I was allowed to leave the hospital two days after the surgery, but I was to be confined to the bed for over two weeks after that. The hardest part of bed rest was the fact that it was not possible to lay on my side at any time. I am a side sleeper and I also have severe carpal tunnel in my arms and when I lay on my back, one or both of my arms go numb. This is something I have always dealt with by shifting positions, but that was not an option during this time, so I was often extremely uncomfortable. I realized only a few days ago that I am finally able to lay on my side without extreme pain!
For the first four days after the surgery I was on Oxycodone for pain. I have never taken a pain medicine of this type or strength and it did not agree with me even though I was taking the lowest dose recommended to me. Suddenly, on the fifth day, I began to develop an allergic reaction to the pain medicine. This included every symptom listed for this drug, including those listed as “rare”. I also developed hives and large red “welts” around all of my incision sites. This development resulted in a trip to the nearest ER to obtain a different type of pain medicine and while I was there they performed a CT scan to check for blood clots because of pain I was having in my right leg.
Nine days after the surgery I began to develop a bladder infection from the catheter. Because it is normal for some bacteria to grow in the bladder while a catheter is in place, I was told beforehand that antibiotics were not usually given for the duration of use. I self-medicated with all known over the counter treatments for the next six days until it started affecting my whole body and I was extremely sick. At that point I had to go to the Emergency Room at Piedmont Hospital in Atlanta. They diagnosed me with a severe Urinary Tract Infection and I was given antibiotics.
On Friday, September 11th I had my Post-Op follow-up appointment with my OB-GYN Oncologist. He removed the catheter and prescribed a different type of antibiotic for the UTI that I was still fighting. He also ordered another CT scan to be performed immediately that day due to the increasing nerve pain/numbness I am having in my right leg. He told me that some pain is normal in the groin area due to the lymph node dissection performed during the surgery, but the nerve pain I am having extends all the way down my right leg into my foot and this is not normal. I am still awaiting test results from that CT scan and will update ASAP.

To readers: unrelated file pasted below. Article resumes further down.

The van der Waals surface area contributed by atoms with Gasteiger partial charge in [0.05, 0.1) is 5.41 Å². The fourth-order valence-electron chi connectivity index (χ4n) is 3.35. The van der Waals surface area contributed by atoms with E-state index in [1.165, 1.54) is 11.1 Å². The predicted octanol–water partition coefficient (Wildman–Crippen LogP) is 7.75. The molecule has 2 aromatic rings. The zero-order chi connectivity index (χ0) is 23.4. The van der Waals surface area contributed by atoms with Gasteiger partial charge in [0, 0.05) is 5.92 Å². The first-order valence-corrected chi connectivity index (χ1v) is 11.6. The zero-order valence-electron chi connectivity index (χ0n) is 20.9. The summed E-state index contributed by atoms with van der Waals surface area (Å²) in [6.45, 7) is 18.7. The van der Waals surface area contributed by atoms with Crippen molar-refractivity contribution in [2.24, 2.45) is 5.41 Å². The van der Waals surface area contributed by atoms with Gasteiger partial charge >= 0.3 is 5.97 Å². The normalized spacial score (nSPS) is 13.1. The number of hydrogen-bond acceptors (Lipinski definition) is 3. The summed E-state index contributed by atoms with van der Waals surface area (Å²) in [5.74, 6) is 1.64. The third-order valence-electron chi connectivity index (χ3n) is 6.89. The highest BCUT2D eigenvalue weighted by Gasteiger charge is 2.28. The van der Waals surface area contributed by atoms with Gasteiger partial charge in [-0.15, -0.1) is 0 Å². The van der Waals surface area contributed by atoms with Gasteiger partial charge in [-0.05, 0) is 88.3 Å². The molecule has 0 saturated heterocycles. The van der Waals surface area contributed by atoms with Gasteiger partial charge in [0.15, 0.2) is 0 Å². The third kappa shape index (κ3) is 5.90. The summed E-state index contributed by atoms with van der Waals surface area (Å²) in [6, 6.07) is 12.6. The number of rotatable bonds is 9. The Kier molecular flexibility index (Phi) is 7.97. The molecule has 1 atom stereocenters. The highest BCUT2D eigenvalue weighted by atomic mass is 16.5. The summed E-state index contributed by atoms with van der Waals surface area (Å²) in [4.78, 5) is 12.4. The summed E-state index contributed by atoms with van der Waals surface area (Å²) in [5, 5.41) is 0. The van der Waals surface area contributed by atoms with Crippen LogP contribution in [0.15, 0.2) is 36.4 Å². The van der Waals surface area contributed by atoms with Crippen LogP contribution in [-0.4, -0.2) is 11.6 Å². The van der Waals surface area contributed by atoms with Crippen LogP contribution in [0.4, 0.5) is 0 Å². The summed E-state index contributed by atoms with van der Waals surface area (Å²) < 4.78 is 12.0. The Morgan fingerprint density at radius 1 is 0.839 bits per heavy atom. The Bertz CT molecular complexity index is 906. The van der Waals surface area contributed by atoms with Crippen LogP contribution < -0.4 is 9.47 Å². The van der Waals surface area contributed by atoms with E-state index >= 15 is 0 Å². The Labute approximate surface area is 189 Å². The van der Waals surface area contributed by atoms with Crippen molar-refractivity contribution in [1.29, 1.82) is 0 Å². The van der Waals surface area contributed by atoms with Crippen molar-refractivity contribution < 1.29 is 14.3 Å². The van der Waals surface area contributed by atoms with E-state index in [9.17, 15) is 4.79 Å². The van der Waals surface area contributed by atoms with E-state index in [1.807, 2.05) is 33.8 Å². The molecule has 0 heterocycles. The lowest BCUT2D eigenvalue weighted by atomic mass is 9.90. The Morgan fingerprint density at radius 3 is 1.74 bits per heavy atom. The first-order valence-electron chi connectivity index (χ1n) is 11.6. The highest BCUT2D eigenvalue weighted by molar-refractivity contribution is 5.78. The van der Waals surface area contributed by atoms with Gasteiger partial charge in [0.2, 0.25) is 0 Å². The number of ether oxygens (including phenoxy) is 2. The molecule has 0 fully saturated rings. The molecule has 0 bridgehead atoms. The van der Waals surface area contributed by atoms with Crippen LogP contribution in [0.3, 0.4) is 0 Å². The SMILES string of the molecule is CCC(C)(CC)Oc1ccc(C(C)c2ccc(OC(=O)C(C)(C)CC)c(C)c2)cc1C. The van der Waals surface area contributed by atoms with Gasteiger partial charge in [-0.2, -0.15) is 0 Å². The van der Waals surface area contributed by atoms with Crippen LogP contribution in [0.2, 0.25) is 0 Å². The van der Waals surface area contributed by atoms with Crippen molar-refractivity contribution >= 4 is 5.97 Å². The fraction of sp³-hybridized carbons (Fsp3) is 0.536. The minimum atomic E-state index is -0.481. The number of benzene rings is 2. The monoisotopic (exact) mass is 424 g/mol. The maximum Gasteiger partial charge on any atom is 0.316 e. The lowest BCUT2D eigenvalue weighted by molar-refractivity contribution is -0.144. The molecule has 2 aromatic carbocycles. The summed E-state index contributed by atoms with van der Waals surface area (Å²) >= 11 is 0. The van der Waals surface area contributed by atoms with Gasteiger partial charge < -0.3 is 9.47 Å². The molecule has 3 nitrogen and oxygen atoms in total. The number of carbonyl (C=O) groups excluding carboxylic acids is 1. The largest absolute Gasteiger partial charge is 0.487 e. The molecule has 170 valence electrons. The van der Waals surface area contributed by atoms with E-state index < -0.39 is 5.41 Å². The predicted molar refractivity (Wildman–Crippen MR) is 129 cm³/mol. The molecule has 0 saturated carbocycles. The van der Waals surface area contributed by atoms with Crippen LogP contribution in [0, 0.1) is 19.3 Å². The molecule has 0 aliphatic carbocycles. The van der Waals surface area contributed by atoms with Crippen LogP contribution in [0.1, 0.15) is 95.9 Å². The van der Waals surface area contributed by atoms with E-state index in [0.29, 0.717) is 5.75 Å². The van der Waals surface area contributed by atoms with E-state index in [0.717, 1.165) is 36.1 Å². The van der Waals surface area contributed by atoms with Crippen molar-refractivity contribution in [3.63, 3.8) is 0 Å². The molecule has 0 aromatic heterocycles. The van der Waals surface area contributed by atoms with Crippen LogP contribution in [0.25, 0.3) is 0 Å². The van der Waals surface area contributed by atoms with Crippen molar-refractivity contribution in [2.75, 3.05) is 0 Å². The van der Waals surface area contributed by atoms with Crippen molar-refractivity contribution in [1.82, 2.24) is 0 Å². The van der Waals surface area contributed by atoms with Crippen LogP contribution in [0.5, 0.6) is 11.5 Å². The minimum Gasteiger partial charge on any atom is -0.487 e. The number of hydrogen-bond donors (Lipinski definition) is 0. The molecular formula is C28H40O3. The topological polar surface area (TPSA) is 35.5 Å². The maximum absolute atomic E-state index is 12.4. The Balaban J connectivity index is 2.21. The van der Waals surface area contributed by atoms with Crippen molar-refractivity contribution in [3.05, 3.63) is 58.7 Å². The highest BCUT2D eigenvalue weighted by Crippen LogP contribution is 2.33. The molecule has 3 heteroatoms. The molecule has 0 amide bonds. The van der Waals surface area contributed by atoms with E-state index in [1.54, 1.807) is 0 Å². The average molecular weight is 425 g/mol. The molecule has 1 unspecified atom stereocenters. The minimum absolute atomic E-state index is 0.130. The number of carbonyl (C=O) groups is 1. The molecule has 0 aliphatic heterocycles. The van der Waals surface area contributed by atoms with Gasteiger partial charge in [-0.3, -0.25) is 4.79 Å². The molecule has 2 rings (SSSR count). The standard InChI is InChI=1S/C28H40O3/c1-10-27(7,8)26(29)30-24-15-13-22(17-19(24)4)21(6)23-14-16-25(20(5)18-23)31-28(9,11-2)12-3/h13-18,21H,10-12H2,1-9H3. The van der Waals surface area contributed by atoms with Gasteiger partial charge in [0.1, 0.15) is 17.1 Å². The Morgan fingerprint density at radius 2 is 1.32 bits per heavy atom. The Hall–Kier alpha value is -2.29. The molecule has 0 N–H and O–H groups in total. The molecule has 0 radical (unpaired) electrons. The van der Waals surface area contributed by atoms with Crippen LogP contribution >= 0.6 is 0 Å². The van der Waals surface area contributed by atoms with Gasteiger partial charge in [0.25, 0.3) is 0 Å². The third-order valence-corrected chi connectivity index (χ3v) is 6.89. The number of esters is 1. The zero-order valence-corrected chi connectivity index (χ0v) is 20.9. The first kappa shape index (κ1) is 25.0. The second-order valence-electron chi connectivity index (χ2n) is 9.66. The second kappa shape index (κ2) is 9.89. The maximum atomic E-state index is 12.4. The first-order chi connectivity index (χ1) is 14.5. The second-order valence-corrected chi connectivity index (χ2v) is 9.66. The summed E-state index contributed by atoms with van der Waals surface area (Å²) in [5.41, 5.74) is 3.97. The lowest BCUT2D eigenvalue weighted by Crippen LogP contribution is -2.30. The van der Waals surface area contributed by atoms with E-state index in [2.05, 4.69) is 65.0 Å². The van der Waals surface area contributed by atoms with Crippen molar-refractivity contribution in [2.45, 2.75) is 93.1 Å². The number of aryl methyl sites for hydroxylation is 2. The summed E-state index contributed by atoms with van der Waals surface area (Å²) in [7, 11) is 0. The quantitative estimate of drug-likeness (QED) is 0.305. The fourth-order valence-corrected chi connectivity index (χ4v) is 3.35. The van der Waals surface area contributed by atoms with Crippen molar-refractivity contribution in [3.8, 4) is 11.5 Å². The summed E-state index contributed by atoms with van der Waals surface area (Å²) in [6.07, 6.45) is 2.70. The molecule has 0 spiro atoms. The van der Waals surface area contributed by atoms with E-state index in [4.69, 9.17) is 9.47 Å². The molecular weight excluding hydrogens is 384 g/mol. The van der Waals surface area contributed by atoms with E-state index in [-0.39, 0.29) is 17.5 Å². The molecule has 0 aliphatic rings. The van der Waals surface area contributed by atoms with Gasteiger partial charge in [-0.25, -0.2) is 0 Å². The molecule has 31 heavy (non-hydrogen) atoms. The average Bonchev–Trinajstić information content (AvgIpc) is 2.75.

The good news is that my Doctor believes that all of the cancer was removed during the surgery. The situation is promising and hopefully I will not require further major treatment.
I am extremely grateful to everyone that has wished me well, checked-in with me, and prayed for a positive outcome. I ask that you continue sending positive energy and continue praying for my health and healing. I am also extremely grateful for the handful of those that have so generously donated to my cancer fund. Every donation made will make a difference in my life and for my son.
Unfortunately, this is only the beginning of the financial aspect of my course. I have been away from work for almost four months at this point and any savings I had are now depleted. The surgery, hospital stay, and the addition of two extra visits to the ER, and consequently, two high dollar tests as a result are a frightening prospect. I have always been very responsible with my finances, and as a result, I did not start this journey with outstanding bills. Unfortunately now, I am growing fearful of the cost for basic necessities such as electricity and groceries. Any financial assistance, help, or support I can get in the coming months will be very necessary and deeply appreciated with all my heart.
My next appointment with my Oncologist is in four weeks and he will let me know at that time when I will be able to return to work and if I am cleared to drive again.
MEA.. Wish I was closer I would drive you to your appointments, cook some meals for you, help you with laundry, I am 12 hours away .... Made a donation... Here to support you any way I can!
Praying for you Mea!! Your a strong lady you can beat this...love you.
Love you MEA! I'm praying about what all I can do to help!